# Visualizing trends with regression lines

At Datadog, we believe in collecting data—and lots of it. But sometimes, when it comes time to look at your metrics, less is more. For those times when you care more about how the metric is trending over time and less about its exact value every minute of the day, regression functions can help. Adding to our long list of query functions, Datadog now offers three regression functions to enhance your dashboards.

## Linear trends

In linear regression, an algorithm tries to find the line that best represents a set of points. Datadog has two different linear regression functions: `trend_line()`

and `robust_trend()`

.

`trend_line()`

uses the most common type of linear regression—ordinary least squares. For most cases, this algorithm works great, but it can be easily influenced by outliers. Just a small number of outlier points can hugely impact the regression. That’s where `robust_trend()`

comes in. Our robust regression implementation uses Huber loss to pay less attention to metric values that are very different from the rest of the series. The picture below shows how the two algorithms produce different results for a series with a handful of extreme values.

### Uses for linear trends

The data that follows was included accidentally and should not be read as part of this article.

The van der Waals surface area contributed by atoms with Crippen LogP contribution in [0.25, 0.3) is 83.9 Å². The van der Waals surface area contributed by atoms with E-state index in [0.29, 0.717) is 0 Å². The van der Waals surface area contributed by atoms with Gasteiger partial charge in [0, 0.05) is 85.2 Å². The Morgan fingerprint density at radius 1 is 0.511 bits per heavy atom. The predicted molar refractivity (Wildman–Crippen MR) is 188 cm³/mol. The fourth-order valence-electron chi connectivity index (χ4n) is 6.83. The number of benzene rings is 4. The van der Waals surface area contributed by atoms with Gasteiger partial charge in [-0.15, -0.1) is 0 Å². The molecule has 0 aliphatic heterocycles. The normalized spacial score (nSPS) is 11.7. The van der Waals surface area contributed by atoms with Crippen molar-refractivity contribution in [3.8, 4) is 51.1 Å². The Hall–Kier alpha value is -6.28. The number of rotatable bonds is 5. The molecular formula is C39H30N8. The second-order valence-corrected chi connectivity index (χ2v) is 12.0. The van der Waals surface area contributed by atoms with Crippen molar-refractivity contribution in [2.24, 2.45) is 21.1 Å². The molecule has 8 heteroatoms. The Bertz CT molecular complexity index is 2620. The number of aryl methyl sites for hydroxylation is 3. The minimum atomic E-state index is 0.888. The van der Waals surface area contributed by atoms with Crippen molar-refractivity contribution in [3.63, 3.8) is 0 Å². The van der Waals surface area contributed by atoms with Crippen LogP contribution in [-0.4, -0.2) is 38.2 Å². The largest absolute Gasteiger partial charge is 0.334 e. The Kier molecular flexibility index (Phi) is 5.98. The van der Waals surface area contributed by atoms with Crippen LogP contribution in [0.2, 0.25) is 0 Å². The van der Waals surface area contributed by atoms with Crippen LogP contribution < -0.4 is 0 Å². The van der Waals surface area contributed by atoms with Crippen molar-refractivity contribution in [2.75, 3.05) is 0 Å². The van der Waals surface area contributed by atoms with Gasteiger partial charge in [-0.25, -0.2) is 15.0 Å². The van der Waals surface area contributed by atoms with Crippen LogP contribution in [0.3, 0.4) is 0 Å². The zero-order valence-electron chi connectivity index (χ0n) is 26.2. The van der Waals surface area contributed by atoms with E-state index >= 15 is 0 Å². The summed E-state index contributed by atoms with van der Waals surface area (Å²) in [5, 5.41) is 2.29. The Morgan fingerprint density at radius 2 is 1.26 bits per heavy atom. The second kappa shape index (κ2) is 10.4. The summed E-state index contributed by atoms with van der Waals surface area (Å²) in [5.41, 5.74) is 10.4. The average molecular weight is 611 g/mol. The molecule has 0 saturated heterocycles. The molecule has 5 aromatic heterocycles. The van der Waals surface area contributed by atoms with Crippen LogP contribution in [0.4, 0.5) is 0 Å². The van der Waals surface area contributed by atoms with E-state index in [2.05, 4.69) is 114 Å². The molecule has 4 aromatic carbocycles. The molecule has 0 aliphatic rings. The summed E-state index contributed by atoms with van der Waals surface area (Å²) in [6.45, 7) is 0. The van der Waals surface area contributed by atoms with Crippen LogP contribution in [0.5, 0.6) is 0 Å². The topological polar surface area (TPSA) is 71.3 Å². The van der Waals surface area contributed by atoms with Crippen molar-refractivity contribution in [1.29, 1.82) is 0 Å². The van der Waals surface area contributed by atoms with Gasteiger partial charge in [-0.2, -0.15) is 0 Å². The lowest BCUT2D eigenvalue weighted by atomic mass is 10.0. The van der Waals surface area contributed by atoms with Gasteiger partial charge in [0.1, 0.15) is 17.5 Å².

#### Highlight the trend

Trend lines may be added to graphs alongside the original metric to help highlight/clarify the trend. Simply click the `+`

button next to an expression in the query editor to access the function menu, and navigate to the Regression section, where you’ll find all three functions discussed in the post. At Datadog, we like adding the trend line as a dashed line like this:

#### Remove visual clutter

Charts with “group by” queries can sometimes turn into a mess of spaghetti, especially when the series are noisy. The heat map visualization type can help visualize the distribution of the series, and top lists can help identify specific tags that are at the top or bottom of the pack. Using trend lines gives you another option for cleaning up a chart by flattening out fluctuations in individual timeseries. For example, the pair of charts below show a set of noisy series with and without `trend_line()`

applied.

## Piecewise regression

Sometimes a series can’t be well represented by a single regression line. Often this is the case when a code or config change results in a sudden change in a metric. For example, in the graph below, the trend line incorrectly hints that the series is trending upward at a constant rate, but `piecewise_constant()`

fits a step function which correctly shows that the metric had a sudden change in value around 14:00, with a steady state before and after.

The number and duration of the segments (i.e. “steps”) returned by `piecewise_constant()`

are determined automatically, based on the characteristics of the metric passed to the function. The value of each segment will always be the average of all the original metric values that fall within the segment’s time range.

As with linear trends, the piecewise constant regression can also be overlaid on top of a metric. At Datadog, we’ve found this function to be a quick and easy way to visualize the overall change in a metric before and after a deploy.

## Line it up

Functions for trend lines, robust trends, and piecewise regression are now available through the graph editor for all Datadog users. If you’re new to Datadog and would like to apply our new regression functions to your own metric graphs, you can sign up for a trial account here.